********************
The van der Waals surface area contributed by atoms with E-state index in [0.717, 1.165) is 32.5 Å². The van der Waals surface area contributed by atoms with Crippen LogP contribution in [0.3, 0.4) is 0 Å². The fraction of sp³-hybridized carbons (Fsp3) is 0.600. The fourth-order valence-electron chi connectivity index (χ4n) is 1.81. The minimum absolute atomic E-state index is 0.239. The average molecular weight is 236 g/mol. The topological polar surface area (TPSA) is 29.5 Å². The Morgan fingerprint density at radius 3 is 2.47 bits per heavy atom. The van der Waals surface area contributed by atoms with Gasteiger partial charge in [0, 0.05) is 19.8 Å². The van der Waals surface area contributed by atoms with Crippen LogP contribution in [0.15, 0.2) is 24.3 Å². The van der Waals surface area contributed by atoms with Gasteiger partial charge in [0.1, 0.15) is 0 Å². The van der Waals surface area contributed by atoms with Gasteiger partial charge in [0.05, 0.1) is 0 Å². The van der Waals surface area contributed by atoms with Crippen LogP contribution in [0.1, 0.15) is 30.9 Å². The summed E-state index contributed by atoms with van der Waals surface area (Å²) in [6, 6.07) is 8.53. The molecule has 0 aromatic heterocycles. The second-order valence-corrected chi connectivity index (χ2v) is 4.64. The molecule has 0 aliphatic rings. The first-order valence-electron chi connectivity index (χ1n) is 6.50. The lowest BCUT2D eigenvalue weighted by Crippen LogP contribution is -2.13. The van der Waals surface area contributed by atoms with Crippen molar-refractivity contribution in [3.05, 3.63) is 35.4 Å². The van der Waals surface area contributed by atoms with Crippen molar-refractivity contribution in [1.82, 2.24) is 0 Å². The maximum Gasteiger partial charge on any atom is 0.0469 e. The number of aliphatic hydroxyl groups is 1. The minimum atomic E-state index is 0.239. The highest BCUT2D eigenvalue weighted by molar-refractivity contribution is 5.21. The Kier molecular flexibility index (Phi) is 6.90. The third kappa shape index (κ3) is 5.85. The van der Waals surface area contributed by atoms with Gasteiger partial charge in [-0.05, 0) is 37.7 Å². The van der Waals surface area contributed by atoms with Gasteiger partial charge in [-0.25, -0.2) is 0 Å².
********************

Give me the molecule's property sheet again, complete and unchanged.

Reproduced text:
The van der Waals surface area contributed by atoms with E-state index in [0.717, 1.165) is 32.5 Å². The van der Waals surface area contributed by atoms with Crippen LogP contribution in [0.3, 0.4) is 0 Å². The fraction of sp³-hybridized carbons (Fsp3) is 0.600. The fourth-order valence-electron chi connectivity index (χ4n) is 1.81. The minimum absolute atomic E-state index is 0.239. The average molecular weight is 236 g/mol. The topological polar surface area (TPSA) is 29.5 Å². The Morgan fingerprint density at radius 3 is 2.47 bits per heavy atom. The van der Waals surface area contributed by atoms with Gasteiger partial charge in [0, 0.05) is 19.8 Å². The van der Waals surface area contributed by atoms with Crippen LogP contribution in [0.15, 0.2) is 24.3 Å². The van der Waals surface area contributed by atoms with Gasteiger partial charge in [0.1, 0.15) is 0 Å². The van der Waals surface area contributed by atoms with Gasteiger partial charge in [0.05, 0.1) is 0 Å². The van der Waals surface area contributed by atoms with Crippen LogP contribution in [0.1, 0.15) is 30.9 Å². The summed E-state index contributed by atoms with van der Waals surface area (Å²) in [6, 6.07) is 8.53. The molecule has 0 aromatic heterocycles. The second-order valence-corrected chi connectivity index (χ2v) is 4.64. The molecule has 0 aliphatic rings. The first-order valence-electron chi connectivity index (χ1n) is 6.50. The lowest BCUT2D eigenvalue weighted by Crippen LogP contribution is -2.13. The van der Waals surface area contributed by atoms with Crippen molar-refractivity contribution in [3.05, 3.63) is 35.4 Å². The van der Waals surface area contributed by atoms with Crippen molar-refractivity contribution in [1.82, 2.24) is 0 Å². The maximum Gasteiger partial charge on any atom is 0.0469 e. The number of aliphatic hydroxyl groups is 1. The minimum atomic E-state index is 0.239. The highest BCUT2D eigenvalue weighted by molar-refractivity contribution is 5.21. The Kier molecular flexibility index (Phi) is 6.90. The third kappa shape index (κ3) is 5.85. The van der Waals surface area contributed by atoms with Gasteiger partial charge in [-0.05, 0) is 37.7 Å². The van der Waals surface area contributed by atoms with Gasteiger partial charge in [-0.25, -0.2) is 0 Å².